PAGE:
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Hi Everyone! Welcome to the first of my three part series where I'll be talking about the tools I've found helpful to prevent those little mishaps we all have during cardmaking. Over the years, I have bought many papercrafting tools. Some have stayed stored in a drawer, never to be used again, but some I've found I cannot live without. These are what I like to use for stress-free cardmaking. Over the next 3 weeks, I will discuss the tools I use for keeping my stamping crisp, clean and mess-free, tools I find helpful when I die cut, and some "extras" I like to have on hand when I'm putting a card together. This is simply a list of what's worked best for me over the years through trial and error. I welcome any questions on things I discuss and would love to hear about some of your must-have tools. Thanks for joining me!
My Tools for Happy Stamping
Clockwise from the top:
Have you ever bought a beautiful floral or fun geometric clear stamp set with those smooth, solid shapes? You have all these great ideas on how to use it, but it ends up just sitting in a drawer because you can never get a clear impression with it? This used to happen to me all the time. One trick I've learned from fellow cardmakers is to "season" your stamps. I like to use the eraser technique. All you have to do is run an eraser over the top of the stamp. It gives the stamp a little bit of a grip so it takes the ink better. My favorite eraser to use is this chalk eraser, but any white eraser will do.
Another tool I like to use is this piercing mat from We R Memory Keepers. It gives some padding underneath your stamp for a nice, smooth impression. I like that it has lines so you can get everything straight.
Of course, my all time favorite way to get a great impression is with the MISTI stamping tool. Their website has some great tutorials on how to use the product. It's great for stamping those solid stamps.
I like to use the grid template provided on the website (copied on a transparency sheet) to center my stamps and make sure sentiments are perfectly lined up. ( I put that little "E" you see on the grid to help me know which side is "up" so ink residue doesn't transfer to my card when I place it on top).
Sometimes, no matter what you do, you still might get that little open spot where ink is missing on your stamped image. In this case, I always have my Memento Marker close by. Just put a little dot where the ink is missing and you're good to go!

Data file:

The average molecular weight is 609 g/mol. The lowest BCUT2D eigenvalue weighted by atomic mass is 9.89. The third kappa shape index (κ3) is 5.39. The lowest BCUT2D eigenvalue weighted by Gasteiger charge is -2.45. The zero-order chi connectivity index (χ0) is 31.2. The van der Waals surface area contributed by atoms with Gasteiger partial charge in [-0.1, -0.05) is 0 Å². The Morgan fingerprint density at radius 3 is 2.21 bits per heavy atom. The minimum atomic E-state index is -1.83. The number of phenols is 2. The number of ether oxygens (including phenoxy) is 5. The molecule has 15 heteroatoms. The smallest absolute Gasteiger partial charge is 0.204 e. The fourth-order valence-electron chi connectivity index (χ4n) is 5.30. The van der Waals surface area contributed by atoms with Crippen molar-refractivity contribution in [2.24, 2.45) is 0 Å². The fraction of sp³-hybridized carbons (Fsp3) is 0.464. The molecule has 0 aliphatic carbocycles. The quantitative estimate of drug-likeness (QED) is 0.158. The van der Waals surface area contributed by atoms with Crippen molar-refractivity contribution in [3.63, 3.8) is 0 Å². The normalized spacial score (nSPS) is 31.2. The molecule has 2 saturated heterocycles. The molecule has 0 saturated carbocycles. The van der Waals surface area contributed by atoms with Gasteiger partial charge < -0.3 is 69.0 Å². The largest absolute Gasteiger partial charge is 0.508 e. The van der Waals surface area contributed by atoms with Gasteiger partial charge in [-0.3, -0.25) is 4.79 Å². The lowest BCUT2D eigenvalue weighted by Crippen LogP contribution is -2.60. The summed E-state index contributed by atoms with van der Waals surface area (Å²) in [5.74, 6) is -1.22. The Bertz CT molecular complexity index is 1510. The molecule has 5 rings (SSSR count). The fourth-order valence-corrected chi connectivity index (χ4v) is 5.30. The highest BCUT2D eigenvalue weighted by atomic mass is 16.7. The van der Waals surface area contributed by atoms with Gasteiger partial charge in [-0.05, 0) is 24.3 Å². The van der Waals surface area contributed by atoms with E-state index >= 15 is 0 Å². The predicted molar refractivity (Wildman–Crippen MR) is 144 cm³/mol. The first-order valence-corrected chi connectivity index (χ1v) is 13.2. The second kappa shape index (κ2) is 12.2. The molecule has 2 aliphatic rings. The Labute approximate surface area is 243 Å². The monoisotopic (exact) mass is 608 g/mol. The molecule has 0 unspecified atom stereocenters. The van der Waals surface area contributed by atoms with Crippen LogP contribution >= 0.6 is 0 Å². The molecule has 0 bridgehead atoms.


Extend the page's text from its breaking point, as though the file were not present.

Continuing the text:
Have you ever picked up your perfectly stamped, clean, white card and discovered an ink dot has mysteriously appeared?
A great tip I learned from one of Jennifer McGuire's videos is to first, scrape the ink away with a craft knife. I've been using this piercing tool/brad setter.
Next, take a light sanding block to the surface of the paper.
This trick works pretty well I think. Sometimes, I just skip the piercing tool and the sanding block alone works fine.
Post-It Tape is always on my desk. It has so many uses ! I like to use it when stamping background stamps on fronts of cards. It keeps the ink from sneaking to the back of the card while securing it down on the table.
This final group of tools is always nearby to prevent or fix heat embossing mistakes. I always remember to tap my embossing powder bag all over my card before stamping with Versamark ink. It prevents any extra embossing powder from sticking where I don't want it. It also works great for taking the "stick" off stickers. I like to run it along the inside of my shaker cards before I fill them to keep the sequins from sticking to the sides. I like to use a Versamarker to fill in any missing spots that appear after heat embossing. All I do is run the marker over the spot, pour the embossing powder over it and reheat. Finally, I always keep a small paintbrush to brush away any excess embossing powder before heating. This can help too, if you forgot to use that powder bag :).
Up next.....Part 2: Delightful Die Cutting......